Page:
As a result of population increase and rapid industrial development, the nature and quantity of garbage and waste have changed considerably from former times. If not properly disposed of, garbage and waste may become public hazards.
The government has been disposing of garbage through sanitary burial and incineration while promoting the sorting out of different kinds of garbage to facilitate disposal. In line with the Executive Yuan's proposals for urban waste disposal and Taiwan Province's phase 2 waste disposal plan, the Provincial Government plans to construct 75 hygienic waste burial sites and 16 garbage incinerators between 1991 and 1996, by which time the rate of garbage disposal will have risen from the present 57.9% to 88.6%. It has urged industries to reduce the amount of waste, tightened control over industrial waste and disposal, and promoted the idea of recycling and the handling of disposal by certified private agencies. In addition, efforts have been made to promote research into the feasibility of using hard-pressed garbage to reclaim coastal land. Taiwan produced an average of 1.1O kilograms of garbage per person per day and the collection rate reached 98% in fiscal year 1994.
In order to strengthen pollution prevention in Taiwan's rivers, the Provincial Government has drawn up a phased water pollution prevention plan which fully utilizes existing manpower and financial resources. Under new "flowing water management" and "industrial waste water management" strategies, county and city governments will be responsible for promoting river pollution cleanup measures; long-term general clean-up plans will apply to selected rivers, such as the Kaoping River and Tungkang River, which are important water resources; and efforts will be made to boost improvement of industrial effluent and livestock effluent, with the establishment of dedicated zones to assist raisers of hogs and ducks to collectively improve their processing of waste water, with the aim of improving the water quality of Taiwan's rivers and ensuring the cleanliness, safety and continued availability of water resources.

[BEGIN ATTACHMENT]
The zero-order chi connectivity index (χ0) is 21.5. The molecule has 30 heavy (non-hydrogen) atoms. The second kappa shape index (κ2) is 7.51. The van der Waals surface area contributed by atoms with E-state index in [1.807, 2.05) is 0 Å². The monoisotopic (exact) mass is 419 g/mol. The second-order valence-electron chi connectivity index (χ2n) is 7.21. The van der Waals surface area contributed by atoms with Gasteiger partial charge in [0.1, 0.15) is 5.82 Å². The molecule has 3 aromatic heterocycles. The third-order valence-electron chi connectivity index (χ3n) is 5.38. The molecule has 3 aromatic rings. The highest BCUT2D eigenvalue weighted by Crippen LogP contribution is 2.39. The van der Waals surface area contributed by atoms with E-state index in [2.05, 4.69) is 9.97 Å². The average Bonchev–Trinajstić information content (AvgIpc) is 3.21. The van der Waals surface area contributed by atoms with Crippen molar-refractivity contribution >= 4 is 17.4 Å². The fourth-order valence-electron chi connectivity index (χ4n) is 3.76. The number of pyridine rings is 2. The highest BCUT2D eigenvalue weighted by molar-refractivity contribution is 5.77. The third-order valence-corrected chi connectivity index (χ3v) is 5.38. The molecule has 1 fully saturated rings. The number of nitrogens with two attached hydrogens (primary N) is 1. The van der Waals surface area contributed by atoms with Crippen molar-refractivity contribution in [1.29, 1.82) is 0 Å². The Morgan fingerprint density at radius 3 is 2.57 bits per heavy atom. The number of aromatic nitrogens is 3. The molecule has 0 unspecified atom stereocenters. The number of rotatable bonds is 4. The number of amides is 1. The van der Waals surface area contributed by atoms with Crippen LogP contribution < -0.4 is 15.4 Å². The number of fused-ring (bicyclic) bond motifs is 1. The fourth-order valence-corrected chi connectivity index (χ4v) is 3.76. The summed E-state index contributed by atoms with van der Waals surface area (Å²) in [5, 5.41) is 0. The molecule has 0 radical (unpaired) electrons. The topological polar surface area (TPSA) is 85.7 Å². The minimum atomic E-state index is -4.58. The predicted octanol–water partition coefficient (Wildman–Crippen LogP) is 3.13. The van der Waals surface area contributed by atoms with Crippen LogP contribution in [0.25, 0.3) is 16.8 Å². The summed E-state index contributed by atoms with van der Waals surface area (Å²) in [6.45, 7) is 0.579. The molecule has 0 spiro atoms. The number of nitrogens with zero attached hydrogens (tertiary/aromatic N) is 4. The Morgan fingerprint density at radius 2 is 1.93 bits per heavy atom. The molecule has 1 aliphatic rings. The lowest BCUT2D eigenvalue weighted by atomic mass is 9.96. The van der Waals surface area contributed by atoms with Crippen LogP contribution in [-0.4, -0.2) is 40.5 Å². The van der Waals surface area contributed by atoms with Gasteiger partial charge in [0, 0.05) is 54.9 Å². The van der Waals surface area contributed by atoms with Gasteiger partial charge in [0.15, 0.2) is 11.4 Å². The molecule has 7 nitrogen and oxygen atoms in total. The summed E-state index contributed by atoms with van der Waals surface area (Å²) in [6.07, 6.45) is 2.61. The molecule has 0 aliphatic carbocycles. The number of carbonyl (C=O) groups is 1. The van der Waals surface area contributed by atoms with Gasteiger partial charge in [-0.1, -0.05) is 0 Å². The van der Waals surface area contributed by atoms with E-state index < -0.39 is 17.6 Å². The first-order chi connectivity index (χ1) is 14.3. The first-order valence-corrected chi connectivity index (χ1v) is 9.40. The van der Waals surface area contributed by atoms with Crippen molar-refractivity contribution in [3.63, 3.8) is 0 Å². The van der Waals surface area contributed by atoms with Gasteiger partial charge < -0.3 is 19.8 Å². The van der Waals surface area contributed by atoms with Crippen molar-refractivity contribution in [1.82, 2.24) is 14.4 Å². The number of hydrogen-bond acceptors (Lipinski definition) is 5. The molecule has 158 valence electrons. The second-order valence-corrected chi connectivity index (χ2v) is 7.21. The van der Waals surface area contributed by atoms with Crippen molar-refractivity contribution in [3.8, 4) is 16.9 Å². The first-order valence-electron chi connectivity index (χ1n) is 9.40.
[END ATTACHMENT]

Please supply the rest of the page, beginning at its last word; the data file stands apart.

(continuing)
Main sources of noise pollution are factories, commercial and amusement establishments, construction sites, motor vehicles, airplanes, firecrackers, and noisy events such as weddings and funeral processions. The government has set standards for noise levels in different kinds of areas, boosted noise controls, prohibited behavior that disturbs the peace, ameliorated the effects of noise around airports and highways to maintain a quiet environment, and established a noise monitoring system, the goal being to bring noise under control and to retain a quiet living environment for the people.
Emphasis is on strengthening control over the transportation, storage and use of toxic materials, chemical hazard prevention and disaster containment, and soil pollution investigation and monitoring, in order to ensure public safety.
The government is determined to eliminate filth and maintain a clean living environment in government offices, schools, public places, and residential areas.
The government's main goals are to conserve and foster green resources, boost protection of existing greening achievements, carry out greening of urban and country roads, culverts, parks, garbage disposal plants, farms, work sites and other exposed areas, and to raise the quality of greening.
The government pushes the beautification of residential communities, campuses, and government offices in order to upgrade the quality of the living environment.
The government's main goals are to conserve the natural environment and natural resources and to protect rare animals and plants to ensure a balanced ecology. Twenty-five forest conservation zones (including Mt. Takuan and Mt. Hsuehpa) have been designated for their distinctive ecology; 18 nature conservation zones (including Mt. Yon and Mt. Tawu), three wild animal protection zones (Mao Islet, Nantzuhsien River and Wuwei Harbor) and 11 rare plant species (including Cycas taiwaniana and Amentotaxus formosana) have been listed under cultural heritage protection laws and wild animal protection laws for conservation and academic research purposes. To stamp out the hunting, slaughter, trade, processing and illicit sale of wild animals, the Council of Agriculture has set up an interdepartmental task force to supervise protection of wild animals, and related groups in each county and city carry out regular monthly or irregular inspections to track down violators. Education and publicity drives are also aimed at ensuring the continued survival of wild animals. To protect mineral resources, mining regulations are rigorously applied to ensure water and soil protection and safeguard the environment.